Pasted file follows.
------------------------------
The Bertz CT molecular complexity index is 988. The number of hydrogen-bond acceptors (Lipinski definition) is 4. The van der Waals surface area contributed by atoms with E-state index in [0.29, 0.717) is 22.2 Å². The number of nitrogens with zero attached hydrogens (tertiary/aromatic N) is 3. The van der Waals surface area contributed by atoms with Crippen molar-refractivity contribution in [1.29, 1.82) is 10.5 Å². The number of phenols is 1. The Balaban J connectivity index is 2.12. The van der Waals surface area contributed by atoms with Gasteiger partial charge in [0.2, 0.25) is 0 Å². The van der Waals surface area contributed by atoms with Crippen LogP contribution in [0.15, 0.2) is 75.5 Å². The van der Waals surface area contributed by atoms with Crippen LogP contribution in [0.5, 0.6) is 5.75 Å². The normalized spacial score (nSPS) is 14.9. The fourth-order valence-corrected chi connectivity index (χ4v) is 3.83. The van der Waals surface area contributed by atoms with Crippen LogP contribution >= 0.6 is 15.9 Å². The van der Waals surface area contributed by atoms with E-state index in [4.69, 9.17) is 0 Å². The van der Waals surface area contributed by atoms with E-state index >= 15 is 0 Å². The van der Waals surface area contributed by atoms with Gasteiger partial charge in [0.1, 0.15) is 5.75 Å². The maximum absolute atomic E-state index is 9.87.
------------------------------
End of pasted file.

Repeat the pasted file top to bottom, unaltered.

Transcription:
The Bertz CT molecular complexity index is 988. The number of hydrogen-bond acceptors (Lipinski definition) is 4. The van der Waals surface area contributed by atoms with E-state index in [0.29, 0.717) is 22.2 Å². The number of nitrogens with zero attached hydrogens (tertiary/aromatic N) is 3. The van der Waals surface area contributed by atoms with Crippen molar-refractivity contribution in [1.29, 1.82) is 10.5 Å². The number of phenols is 1. The Balaban J connectivity index is 2.12. The van der Waals surface area contributed by atoms with Gasteiger partial charge in [0.2, 0.25) is 0 Å². The van der Waals surface area contributed by atoms with Crippen LogP contribution in [0.15, 0.2) is 75.5 Å². The van der Waals surface area contributed by atoms with Crippen LogP contribution in [0.5, 0.6) is 5.75 Å². The normalized spacial score (nSPS) is 14.9. The fourth-order valence-corrected chi connectivity index (χ4v) is 3.83. The van der Waals surface area contributed by atoms with Crippen LogP contribution >= 0.6 is 15.9 Å². The van der Waals surface area contributed by atoms with E-state index in [4.69, 9.17) is 0 Å². The van der Waals surface area contributed by atoms with E-state index >= 15 is 0 Å². The van der Waals surface area contributed by atoms with Gasteiger partial charge in [0.1, 0.15) is 5.75 Å². The maximum absolute atomic E-state index is 9.87.